Bartilmo Somerville's Endowment of the Chair of Divinity, 1639
The only previous large bequests to University funds had come from institutional donors. In 1590, the Lords of Session, Faculty of Advocates and Writers to the Signet had collectively contributed £2,000 towards the maintenance of a 'Professor of the Laws'. In 1608, the Kirk-Session of Edinburgh made over £8,100 to the Town Council to augment the salaries of teaching staff. They attached the condition, however, that the Ministers of Edinburgh should now have an equal vote with the Town Council in electing the Principal, Masters, and Regents of the University. In these early years of the University, private donations came in the form of bequests of books to the University Library by Clement Litill (1580) William Drummond of Hawthornden (1626).
The Chair of Divinity
The Chair of Divinity had been founded in 1620, following the separation of the roles of Principal and Professor of Theology. It soon began to attract private donations and bequests. Between 1618 and 1634, the Town Council received 8,475 merks from ten separate donors towards the upkeep of the Chair. These sums, however, were dwarved by the funds bestowed by Somerville.
The son of Peter Somerville, a rich burgess and baillie of Edinburgh, Somerville was one of the city's most successful money-lenders. He had accumulated an extensive private fortune which had permitted him to buy the local estate of Saughtonhall. In the words of Michael Lynch, Somerville 'seems profitably to have combined piety and usury', not only endowing the Chair of Divinity but leaving 10,000 merks to the 'good cause of the Covenant'.In December 1639, Somerville mortified 26,000 merks to the University of Edinburgh, of which 20,000 were for the endowment of a Chair of Divinity, and 6,000 to buy Sir James Skene's house of Curryhill to serve as a dwelling for the Professor.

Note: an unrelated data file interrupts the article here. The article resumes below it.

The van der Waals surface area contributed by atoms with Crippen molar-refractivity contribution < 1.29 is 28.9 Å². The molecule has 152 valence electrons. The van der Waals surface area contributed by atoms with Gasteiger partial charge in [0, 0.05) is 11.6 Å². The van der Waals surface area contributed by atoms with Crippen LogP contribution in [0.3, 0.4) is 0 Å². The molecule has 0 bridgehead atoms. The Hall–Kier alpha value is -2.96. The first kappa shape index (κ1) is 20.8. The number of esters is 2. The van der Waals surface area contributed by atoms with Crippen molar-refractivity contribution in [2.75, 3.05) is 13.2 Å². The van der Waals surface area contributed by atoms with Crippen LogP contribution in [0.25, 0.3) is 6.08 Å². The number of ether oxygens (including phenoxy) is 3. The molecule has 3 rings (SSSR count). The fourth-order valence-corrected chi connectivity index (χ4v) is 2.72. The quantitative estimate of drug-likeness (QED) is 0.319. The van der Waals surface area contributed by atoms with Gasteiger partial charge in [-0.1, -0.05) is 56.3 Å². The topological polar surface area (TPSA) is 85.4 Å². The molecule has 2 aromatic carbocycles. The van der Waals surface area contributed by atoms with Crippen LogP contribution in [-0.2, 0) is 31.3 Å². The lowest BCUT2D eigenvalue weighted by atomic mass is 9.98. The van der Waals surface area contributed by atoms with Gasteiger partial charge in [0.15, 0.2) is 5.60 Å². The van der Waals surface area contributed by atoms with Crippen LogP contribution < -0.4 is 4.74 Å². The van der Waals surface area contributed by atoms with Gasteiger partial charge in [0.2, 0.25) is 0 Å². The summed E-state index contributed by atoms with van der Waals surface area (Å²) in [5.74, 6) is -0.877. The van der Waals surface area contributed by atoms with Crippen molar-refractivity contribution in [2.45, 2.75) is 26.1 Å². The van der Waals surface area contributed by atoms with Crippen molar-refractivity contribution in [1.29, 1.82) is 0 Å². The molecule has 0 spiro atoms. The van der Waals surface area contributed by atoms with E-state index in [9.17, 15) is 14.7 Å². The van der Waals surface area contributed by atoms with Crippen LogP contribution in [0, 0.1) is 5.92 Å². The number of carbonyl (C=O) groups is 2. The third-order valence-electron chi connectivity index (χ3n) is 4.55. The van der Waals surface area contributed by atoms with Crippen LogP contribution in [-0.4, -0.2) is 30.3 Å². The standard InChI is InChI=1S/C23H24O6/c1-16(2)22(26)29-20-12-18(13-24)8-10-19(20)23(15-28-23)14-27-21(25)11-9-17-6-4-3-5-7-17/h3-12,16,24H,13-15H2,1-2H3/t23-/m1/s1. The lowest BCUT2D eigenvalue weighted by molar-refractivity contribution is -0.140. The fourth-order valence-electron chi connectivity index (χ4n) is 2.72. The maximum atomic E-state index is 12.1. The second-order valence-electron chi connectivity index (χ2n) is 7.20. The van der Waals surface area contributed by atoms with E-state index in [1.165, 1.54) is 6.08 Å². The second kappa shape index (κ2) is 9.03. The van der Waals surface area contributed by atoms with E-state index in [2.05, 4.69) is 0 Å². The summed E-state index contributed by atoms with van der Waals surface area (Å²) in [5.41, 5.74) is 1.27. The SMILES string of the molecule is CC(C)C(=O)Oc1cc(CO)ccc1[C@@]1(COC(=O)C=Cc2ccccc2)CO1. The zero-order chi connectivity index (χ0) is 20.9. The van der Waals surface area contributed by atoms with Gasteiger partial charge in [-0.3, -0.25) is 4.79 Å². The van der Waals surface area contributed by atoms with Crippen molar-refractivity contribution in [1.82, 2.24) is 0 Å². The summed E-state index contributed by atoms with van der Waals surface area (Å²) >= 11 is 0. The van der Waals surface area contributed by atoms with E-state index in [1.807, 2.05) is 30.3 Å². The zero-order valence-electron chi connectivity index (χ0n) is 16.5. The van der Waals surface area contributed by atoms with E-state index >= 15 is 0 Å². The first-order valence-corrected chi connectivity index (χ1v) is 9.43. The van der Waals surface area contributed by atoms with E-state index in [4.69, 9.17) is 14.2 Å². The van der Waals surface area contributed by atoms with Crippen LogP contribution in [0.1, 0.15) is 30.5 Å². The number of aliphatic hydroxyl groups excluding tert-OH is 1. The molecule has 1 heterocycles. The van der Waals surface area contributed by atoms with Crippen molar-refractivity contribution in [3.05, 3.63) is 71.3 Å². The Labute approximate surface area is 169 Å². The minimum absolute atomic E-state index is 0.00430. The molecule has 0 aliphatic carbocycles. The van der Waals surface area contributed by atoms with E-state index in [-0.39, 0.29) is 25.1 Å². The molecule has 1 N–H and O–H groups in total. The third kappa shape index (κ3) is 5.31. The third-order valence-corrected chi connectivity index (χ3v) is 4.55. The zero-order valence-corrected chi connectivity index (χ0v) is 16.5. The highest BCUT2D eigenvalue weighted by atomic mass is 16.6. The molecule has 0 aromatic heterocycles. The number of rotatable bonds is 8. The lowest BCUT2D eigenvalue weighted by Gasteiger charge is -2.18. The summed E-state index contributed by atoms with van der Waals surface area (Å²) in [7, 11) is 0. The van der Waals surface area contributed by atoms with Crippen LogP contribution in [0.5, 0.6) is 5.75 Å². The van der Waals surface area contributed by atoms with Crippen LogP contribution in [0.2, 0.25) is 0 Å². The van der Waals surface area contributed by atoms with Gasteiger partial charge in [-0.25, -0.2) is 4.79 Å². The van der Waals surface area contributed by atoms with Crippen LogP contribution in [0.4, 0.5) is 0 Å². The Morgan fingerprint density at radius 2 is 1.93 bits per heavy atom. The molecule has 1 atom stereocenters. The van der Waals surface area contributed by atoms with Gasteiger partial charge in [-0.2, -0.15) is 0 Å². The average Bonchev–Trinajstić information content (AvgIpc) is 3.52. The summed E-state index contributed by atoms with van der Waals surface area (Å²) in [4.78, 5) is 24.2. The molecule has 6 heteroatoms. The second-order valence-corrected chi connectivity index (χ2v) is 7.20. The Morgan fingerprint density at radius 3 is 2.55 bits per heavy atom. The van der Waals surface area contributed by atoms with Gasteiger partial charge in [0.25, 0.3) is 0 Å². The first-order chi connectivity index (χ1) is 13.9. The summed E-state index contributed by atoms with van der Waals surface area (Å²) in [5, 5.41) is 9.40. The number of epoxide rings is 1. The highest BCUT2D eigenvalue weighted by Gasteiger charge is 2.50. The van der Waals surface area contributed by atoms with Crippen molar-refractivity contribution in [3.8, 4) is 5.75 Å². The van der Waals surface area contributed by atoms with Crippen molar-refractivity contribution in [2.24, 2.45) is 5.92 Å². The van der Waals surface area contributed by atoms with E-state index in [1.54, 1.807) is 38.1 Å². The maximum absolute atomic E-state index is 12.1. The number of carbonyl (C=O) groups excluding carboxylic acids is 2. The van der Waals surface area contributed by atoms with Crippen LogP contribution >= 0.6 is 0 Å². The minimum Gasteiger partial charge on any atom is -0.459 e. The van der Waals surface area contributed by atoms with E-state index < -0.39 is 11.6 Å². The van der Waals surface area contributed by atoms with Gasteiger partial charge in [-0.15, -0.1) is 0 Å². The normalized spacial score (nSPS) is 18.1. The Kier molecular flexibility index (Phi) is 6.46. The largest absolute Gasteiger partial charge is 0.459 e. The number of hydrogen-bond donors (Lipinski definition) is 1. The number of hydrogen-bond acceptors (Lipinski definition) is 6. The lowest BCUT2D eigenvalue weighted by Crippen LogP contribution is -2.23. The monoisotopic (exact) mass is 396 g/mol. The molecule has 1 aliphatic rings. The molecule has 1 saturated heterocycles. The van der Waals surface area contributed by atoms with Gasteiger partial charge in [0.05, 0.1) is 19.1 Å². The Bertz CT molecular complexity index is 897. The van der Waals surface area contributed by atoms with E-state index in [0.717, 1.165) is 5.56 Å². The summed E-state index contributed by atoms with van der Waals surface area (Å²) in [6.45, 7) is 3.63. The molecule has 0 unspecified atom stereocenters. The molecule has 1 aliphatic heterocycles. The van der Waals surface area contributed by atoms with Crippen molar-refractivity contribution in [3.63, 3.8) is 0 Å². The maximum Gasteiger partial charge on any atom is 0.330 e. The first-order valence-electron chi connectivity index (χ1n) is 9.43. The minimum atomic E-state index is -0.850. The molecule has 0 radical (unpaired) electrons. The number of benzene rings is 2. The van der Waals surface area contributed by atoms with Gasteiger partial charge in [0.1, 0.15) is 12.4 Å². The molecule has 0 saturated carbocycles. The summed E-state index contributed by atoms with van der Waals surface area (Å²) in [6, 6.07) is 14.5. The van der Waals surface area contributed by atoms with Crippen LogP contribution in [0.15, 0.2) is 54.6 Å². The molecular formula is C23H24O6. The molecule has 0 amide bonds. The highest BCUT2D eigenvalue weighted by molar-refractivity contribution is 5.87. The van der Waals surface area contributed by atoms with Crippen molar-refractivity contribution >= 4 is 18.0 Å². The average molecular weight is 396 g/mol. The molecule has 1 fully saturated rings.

The Professor's Lodgings
The University proceeded to buy Skene's house and garden, which were located in the angle of the town wall behind the High School. In 1656, a new house was built on the College grounds by John Mylne (1611–1667), and the Town Council sold Curryhill to the Incorporation of Surgeons (who used it as their Hall until 1697).
The new house bore a Latin inscription commemorating Somerville's endowment. It read:
The City of Edinburgh had this monument erected to the memory of Master Bartilmo Somerville, a most generous Burgess of the City, who left in his will 40,000 merks for pious purposes in the City and in the College.
- Thomas Craufurd, History of the University of Edinburgh, from 1580 to 1646: To Which is Prefixed the Charter Granted to the College by James VI of Scotland, in 1582 (Edinburgh: Printed by A. Neill & Co., 1808)
- Andrew G. Fraser, The Building of Old College: Adam, Playfair & the University of Edinburgh (Edinburgh: Edinburgh University Press, 1989)
- Sir Alexander Grant, The Story of the University of Edinburgh during its First Three Hundred Years, 2 vols (London: Longmans, Green, and Co., 1884)
- Michael Lynch, 'The Creation of a College', in Robert D. Anderson, Michael Lynch, and Nicholas Phillipson, The University of Edinburgh: An Illustrated History (Edinburgh: Edinburgh University Press, 2003), pp. 1-49.